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Art world rocked as COVID-19 hits Small Town

Duncan Grant: Coronavirus
Coronavirus

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Residents of Small Town are being advised to adhere to strict social distancing measures after the world-famous region registered its first cases of deadly COVID-19. It is thought that several people, who have tested positive for coronavirus, are are now being treated in intensive care, stretching the towns already scarce resources.

COVID-19 is an infectious disease caused by the coronavirus. The disease first broke out in 2019 in Wuhan, Central China, and has since spread rapidly across the world. In March, the World Health Organisation declared a global pandemic. Common symptoms include fever, cough, and shortness of breath and, in severe cases, pneumonia, severe acute respiratory syndrome, kidney failure and even death.

Duncan Grant: Small Town #155
Duncan Grant:Small Town #155

Small Town rose to fame a few years ago when prolific Gravesend-based artist, Duncan Grant began depicting its dramatic, pollution-filled skies and the way its industrial landscapes appeared to change colour from day to day. Grant’s designs were popularised by Liberty London on limited edition fabrics and, since then, have been reproduced across the world on clothing, pencil cases and even beer cans.

Duncan Grant: Small Town in Lockdown
Small Town is now in lockdown

Although coronavirus was late arriving in Small Town its effects have been felt swiftly.  By the end of March, with just a few cases confirmed, local businesses were closed and hundreds had lost their jobs, contributing to record unemployment figures. Now, much of Small Town has ground to a halt, with restaurants, bars and leisure facilities among the first to close. Supermarkets have seen an increase in demand, with many reporting empty shelves as shoppers stockpile essential items.

Duncan Grant - Small Town: International Cheese Festival
Last year tourists flocked to the Small Town International Cheese Festival

Many of the events that kept Small Town connected to the outside world have been cancelled. Even the town’s celebrated International Cheese Festival has been postponed until further notice. There are rumours that dairy farmers are dumping tankerloads of milk down drains as demand for cheesemaking ingredients dries up, and that thousands of wheels of Gouda, Stilton, Brie and Camembert are destined for landfill.

There is an eerie atmosphere now in the once bustling docklands area, as deserted fishing boats bob in their moorings and the shipyards have fallen silent.

Since Grant drew the world’s attention to Small Town, an increasing proportion of its income has come from tourism. But fears for the future of Small Town have sparked paranoia. Residents report spotting sightseers wandering around the streets taking photographs, with little regard for social distancing.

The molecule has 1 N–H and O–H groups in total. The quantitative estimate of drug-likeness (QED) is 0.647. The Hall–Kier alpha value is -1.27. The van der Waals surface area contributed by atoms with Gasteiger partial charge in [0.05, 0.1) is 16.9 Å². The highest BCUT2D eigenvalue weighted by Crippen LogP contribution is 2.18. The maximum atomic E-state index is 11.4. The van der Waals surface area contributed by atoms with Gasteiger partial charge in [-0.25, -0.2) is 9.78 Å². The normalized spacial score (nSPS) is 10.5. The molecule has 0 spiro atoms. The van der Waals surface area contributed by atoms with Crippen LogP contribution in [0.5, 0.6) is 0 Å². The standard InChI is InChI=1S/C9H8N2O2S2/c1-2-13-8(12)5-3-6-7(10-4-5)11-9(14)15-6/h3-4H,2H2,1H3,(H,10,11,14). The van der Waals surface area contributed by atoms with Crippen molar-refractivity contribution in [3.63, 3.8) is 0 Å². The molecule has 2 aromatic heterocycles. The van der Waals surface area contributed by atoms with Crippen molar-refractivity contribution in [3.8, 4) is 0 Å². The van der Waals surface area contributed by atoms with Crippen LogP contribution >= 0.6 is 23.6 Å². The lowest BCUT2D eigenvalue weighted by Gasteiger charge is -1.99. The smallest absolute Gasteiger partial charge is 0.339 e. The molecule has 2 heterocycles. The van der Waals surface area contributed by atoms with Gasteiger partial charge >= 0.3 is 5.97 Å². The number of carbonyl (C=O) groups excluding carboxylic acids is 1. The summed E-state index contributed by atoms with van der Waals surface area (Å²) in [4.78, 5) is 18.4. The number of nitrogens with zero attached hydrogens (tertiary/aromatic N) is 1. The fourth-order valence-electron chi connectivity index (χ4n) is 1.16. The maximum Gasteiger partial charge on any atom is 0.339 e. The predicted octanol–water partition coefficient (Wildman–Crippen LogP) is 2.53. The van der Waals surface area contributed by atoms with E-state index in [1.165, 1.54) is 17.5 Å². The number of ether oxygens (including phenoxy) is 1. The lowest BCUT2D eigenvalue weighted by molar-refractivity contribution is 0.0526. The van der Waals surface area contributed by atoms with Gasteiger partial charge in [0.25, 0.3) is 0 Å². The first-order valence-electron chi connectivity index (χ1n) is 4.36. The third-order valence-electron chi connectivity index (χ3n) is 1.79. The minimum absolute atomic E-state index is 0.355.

‘A few weeks ago the virus felt far away from Small Town but this is no longer the case,’ a local explained. ‘Now we have all had our eyes opened to just how quickly this can spread.’

Duncan Grant: The Great Plague of Small Town
The Great Plague of Small Town in 1665 

Small Town has seen nothing like the current crisis since the days of the Great Plague of Small Town in 1665, which wiped out nearly half of the population and devastated the economy.

‘If this goes on too long, we won’t survive,’ a council official said. ‘This is virus is going to kill Small Town.’

Duncan Grant: Pandemic series - Masks
Outside the house, everyone must wear a mask

Recent quarantine regulations mean that most residents are staying at home. Leaving the house is permitted only for shopping or for one outing each day for exercise. It is advised that face masks should be worn at all times.

People are allowed out for one period of exercise daily

‘It is difficult having to stay inside, especially if you have children,’ one mother said. ‘We’re lucky to live in the countryside so we can go for long walks. It’s a very weird time. We’re focusing on getting through it and being as upbeat as we can.’

Duncan Grant: Inside Small Town - Dockers 2
There have been reports of groups gathering near the docks

With many public parks and spaces closed to encourage people to remain indoors and to deter gatherings of more than two people, residents in urban areas of Small Town have limited opportunities to exercise. The recent warm weather, has tempted people outside, and police report breaking up public gatherings, especially in the town’s dockside region.

Duncan Grant: Three Blind Mice
There are concerna about the impact of the virus on mental health

Duncan Grant’s drawings have often alluded the dark side of Small Town. His pictures hint at a brooding disquiet within the brightly coloured houses. Small Town Social Services have expressed concern about the impact of quarantine on a community where many people were already thought to be at risk. ‘We were experiencing elevated levels of stress and anxiety before we had any cases here’ the Chief Medical Officer stated. ‘Our resources are already stretched to the limit and it is difficult to see how we will cope with a deterioration in mental health if quarantine is extended.’

During this difficult period however, there have been many examples of the community coming together to support each other. ‘We know that there are elderly people in Small Town who are lonely or who can’t get out,’ a resident commented. ‘We in small Town have a long history of working together to help overcome adversity.’

The response to a volunteer scheme set up by Small Town Council (STC) to support the vulnerable has been overwhelming.

Duncan Grant - Pandemic Series: Stay at Home
Volunteers support those in need in the Small Town community

An army of volunteers is standing by to support neighbours in ways ranging from telephone chats to relieve loneliness, to more practical help with shopping,  dog walking or putting out the bins.

Holed up in his home studio, in self- isolation for health reasons since the coronavrus crisis started, Duncan Grant is unable to visit Small Town. He sends good wishes for a speedy recovery to the community he has come to know so well but says that, until the crisis is over, he will continue to draw Small Town from memory. ‘I just can’t stop myself,’ he says. ‘It’s a compulsion.’

Duncan Grant: Self-Portrait: Man on ventilator
Duncan Grant was in ICU at St Thomas’ Hospital in 2015 after contracting sepsis

 

Duncan Grant’s Small Town drawings and his Pandemic series can be found, along with other artwork, in the Gallery on his website.
Small Towns: https://duncangrantartist.com/?s=small+town&post_type=product
Pandemic Series: https://duncangrantartist.com/?s=pandemic&post_type=product

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Update: Exhibition of new work, Christmas cards, blog and Liberty fabric spotting

 

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Time for a few more quick updates.

My 20:20 vision – Exhibition of new work